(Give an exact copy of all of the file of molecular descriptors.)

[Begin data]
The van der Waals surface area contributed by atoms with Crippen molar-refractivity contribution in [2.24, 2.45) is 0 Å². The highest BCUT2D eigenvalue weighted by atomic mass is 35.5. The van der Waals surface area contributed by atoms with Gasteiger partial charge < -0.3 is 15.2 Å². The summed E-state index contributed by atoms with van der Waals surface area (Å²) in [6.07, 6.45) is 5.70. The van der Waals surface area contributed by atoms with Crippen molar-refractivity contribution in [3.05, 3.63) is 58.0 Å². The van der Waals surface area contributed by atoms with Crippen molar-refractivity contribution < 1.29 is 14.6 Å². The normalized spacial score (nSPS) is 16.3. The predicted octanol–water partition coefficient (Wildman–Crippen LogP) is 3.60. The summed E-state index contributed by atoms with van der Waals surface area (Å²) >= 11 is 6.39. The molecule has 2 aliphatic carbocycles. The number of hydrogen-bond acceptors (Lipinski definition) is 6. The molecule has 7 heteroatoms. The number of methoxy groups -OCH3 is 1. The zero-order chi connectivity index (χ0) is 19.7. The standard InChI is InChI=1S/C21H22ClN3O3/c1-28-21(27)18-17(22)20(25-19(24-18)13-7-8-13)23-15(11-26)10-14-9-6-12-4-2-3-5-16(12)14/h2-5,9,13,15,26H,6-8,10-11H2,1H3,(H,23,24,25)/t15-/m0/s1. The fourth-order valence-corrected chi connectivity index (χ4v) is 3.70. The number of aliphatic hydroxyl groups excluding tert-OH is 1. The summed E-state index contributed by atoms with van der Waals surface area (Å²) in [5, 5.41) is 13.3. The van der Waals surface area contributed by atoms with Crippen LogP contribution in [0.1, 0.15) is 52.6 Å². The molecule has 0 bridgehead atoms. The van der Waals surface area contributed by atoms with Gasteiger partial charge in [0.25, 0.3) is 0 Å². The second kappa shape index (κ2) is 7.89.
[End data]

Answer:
The van der Waals surface area contributed by atoms with Crippen molar-refractivity contribution in [2.24, 2.45) is 0 Å². The highest BCUT2D eigenvalue weighted by atomic mass is 35.5. The van der Waals surface area contributed by atoms with Gasteiger partial charge < -0.3 is 15.2 Å². The summed E-state index contributed by atoms with van der Waals surface area (Å²) in [6.07, 6.45) is 5.70. The van der Waals surface area contributed by atoms with Crippen molar-refractivity contribution in [3.05, 3.63) is 58.0 Å². The van der Waals surface area contributed by atoms with Crippen molar-refractivity contribution < 1.29 is 14.6 Å². The normalized spacial score (nSPS) is 16.3. The predicted octanol–water partition coefficient (Wildman–Crippen LogP) is 3.60. The summed E-state index contributed by atoms with van der Waals surface area (Å²) >= 11 is 6.39. The molecule has 2 aliphatic carbocycles. The number of hydrogen-bond acceptors (Lipinski definition) is 6. The molecule has 7 heteroatoms. The number of methoxy groups -OCH3 is 1. The zero-order chi connectivity index (χ0) is 19.7. The standard InChI is InChI=1S/C21H22ClN3O3/c1-28-21(27)18-17(22)20(25-19(24-18)13-7-8-13)23-15(11-26)10-14-9-6-12-4-2-3-5-16(12)14/h2-5,9,13,15,26H,6-8,10-11H2,1H3,(H,23,24,25)/t15-/m0/s1. The fourth-order valence-corrected chi connectivity index (χ4v) is 3.70. The number of aliphatic hydroxyl groups excluding tert-OH is 1. The summed E-state index contributed by atoms with van der Waals surface area (Å²) in [5, 5.41) is 13.3. The van der Waals surface area contributed by atoms with Crippen LogP contribution in [0.1, 0.15) is 52.6 Å². The molecule has 0 bridgehead atoms. The van der Waals surface area contributed by atoms with Gasteiger partial charge in [0.25, 0.3) is 0 Å². The second kappa shape index (κ2) is 7.89.